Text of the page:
Printed Electronics Enables Roll-To-Roll, Additive and Digital Electronics Manufacturing
Can electronics manufacturing be reconfigured for our digital, environmentally-conscious age? IDTechEx’s new report, “Manufacturing Printed Electronics 2023-2033”, explores a wide range of manufacturing innovations that will enable additive, digital, and higher throughput electronics production across many length scales.
Drawing on interviews and interactions with over 40 companies, this IDTechEx report analyzes developments, transitions, and technological innovations within printed electronics manufacturing. It assesses the attributes, readiness level, use cases, players, and market demand across many types of analog and digital printing, along with the motivation, challenges, and facilitating technologies associated with the transition toward continuous manufacturing.
Transition to R2R Manufacturing
Compatibility with rapid roll-to-roll (R2R) manufacturing is commonly cited as a key value proposition of printed/flexible electronics. Utilizing methods from conventional graphics printing, R2R manufacturing will enable cost-sensitive large-volume applications such as smart packaging and electronic skin patches. Furthermore, the high throughput of R2R electronics is ideally suited for producing large-area devices such as photovoltaic panels, lighting, and outdoor displays.
However, thus far, most R2R electronics manufacturing (RFID excepted) has largely remained confined to research centers and pilot lines. Some of the challenges associated with adopting R2R electronics manufacturing include establishing sufficient order volume, quality control, and component attachment. The report explores these issues and outlines emerging technological solutions such as high throughput digital printing, contactless in-line conductivity measurement, and photonic soldering.
Digital Printing Methods
While R2R manufacturing typically utilizes conventional analog graphics printing methods (such as flexography), much of the innovation is within digital deposition methods that enable rapid prototyping and facilitate high mix low volume manufacturing (HMLV). Especially notable is laser-induced forward transfer (LIFT), which can be regarded as combining the benefits of inkjet, screen printing and direct laser structuring. This digital method can handle viscous inks, has a high throughput (being optically driven), and can even be used on non-planar surfaces since it’s a non-contact method.
Other emerging printing methods aim to bring additive digital manufacturing to length scales currently achieved with subtractive methods. Electrohydrodynamic (EHD) printing, in which traces as narrow as 1 um are produced using an electric field, is gradually gaining commercial traction for prototyping and repairs. Furthermore, multiple companies are developing multi-nozzle systems using MEMS (micro electromechanical systems) printheads to somewhat break the longstanding trade-off between throughput and viscosity.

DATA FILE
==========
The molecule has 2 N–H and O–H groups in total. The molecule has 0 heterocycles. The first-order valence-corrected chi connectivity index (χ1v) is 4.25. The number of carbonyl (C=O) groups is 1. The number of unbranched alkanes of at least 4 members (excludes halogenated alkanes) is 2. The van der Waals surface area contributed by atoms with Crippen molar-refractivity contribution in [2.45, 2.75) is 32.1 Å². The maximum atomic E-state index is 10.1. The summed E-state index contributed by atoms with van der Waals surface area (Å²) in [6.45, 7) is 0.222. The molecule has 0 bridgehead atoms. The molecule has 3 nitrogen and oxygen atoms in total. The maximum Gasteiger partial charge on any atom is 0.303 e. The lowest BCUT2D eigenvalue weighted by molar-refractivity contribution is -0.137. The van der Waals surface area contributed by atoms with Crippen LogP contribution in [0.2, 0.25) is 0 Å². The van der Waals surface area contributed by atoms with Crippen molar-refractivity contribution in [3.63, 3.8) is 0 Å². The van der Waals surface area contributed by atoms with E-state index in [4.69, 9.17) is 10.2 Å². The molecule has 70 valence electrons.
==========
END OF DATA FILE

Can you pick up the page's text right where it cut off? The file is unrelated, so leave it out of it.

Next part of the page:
Key Questions Answered in the IDTechEx Report:
- What are the options for manufacturing printed/flexible electronics across different length scales and throughputs?
- What are the advantages of additive over subtractive manufacturing?
- What are the emerging manufacturing technologies for printed/flexible electronics, and what is their technological and commercial readiness status?
- What are the challenges associated with adopting R2R electronics manufacturing? How can these be resolved?
- Which manufacturing technologies are best suited to each application?
- Who are the key players producing each manufacturing technology? How do they compare?
- What are the innovations in component placement and attachment that facilitate flexible hybrid electronics?
It is an exciting time for printed/flexible electronics, with multiple examples reaching commercial adoption over the last year. The manufacturing innovations outlined in this report will bring roll-to-roll, additive and digital electronics manufacturing to applications ranging from electronic skin patches to advanced semiconductor packaging.
IDTechEx has 20 years of expertise covering printed and flexible electronics, including printing and manufacturing methods. Our analysts have closely followed the latest developments in the technology and associated markets by interviewing many equipment suppliers and product developers, along with annually attending multiple printed electronics conferences such as LOPEC and FLEX. “Manufacturing Printed Electronics 2023-2033” provides a comprehensive picture of the manufacturing landscape for this emerging technology, helping to support choices in product development and when scaling up to mass production.
To find out more about this new IDTechEx report, including downloadable sample pages, please visit www.IDTechEx.com/ManufacturingPE.